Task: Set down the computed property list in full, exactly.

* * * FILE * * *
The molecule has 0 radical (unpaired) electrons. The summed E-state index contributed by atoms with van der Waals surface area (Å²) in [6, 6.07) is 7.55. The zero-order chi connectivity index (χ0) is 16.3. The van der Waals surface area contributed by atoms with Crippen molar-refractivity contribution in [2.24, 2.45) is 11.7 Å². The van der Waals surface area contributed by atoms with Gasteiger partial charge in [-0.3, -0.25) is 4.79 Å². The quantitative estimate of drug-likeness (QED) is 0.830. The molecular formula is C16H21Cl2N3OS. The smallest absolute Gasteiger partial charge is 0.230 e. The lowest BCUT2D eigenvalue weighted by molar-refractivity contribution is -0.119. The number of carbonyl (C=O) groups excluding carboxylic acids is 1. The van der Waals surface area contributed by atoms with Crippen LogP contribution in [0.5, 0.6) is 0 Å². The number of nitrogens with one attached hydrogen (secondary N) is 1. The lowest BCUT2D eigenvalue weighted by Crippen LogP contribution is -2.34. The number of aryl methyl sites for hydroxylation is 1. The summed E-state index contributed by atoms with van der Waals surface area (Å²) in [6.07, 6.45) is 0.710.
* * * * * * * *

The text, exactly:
The molecule has 0 radical (unpaired) electrons. The summed E-state index contributed by atoms with van der Waals surface area (Å²) in [6, 6.07) is 7.55. The zero-order chi connectivity index (χ0) is 16.3. The van der Waals surface area contributed by atoms with Crippen molar-refractivity contribution in [2.24, 2.45) is 11.7 Å². The van der Waals surface area contributed by atoms with Gasteiger partial charge in [-0.3, -0.25) is 4.79 Å². The quantitative estimate of drug-likeness (QED) is 0.830. The molecular formula is C16H21Cl2N3OS. The smallest absolute Gasteiger partial charge is 0.230 e. The lowest BCUT2D eigenvalue weighted by molar-refractivity contribution is -0.119. The number of carbonyl (C=O) groups excluding carboxylic acids is 1. The van der Waals surface area contributed by atoms with Crippen LogP contribution in [0.5, 0.6) is 0 Å². The number of nitrogens with one attached hydrogen (secondary N) is 1. The lowest BCUT2D eigenvalue weighted by Crippen LogP contribution is -2.34. The number of aryl methyl sites for hydroxylation is 1. The summed E-state index contributed by atoms with van der Waals surface area (Å²) in [6.07, 6.45) is 0.710.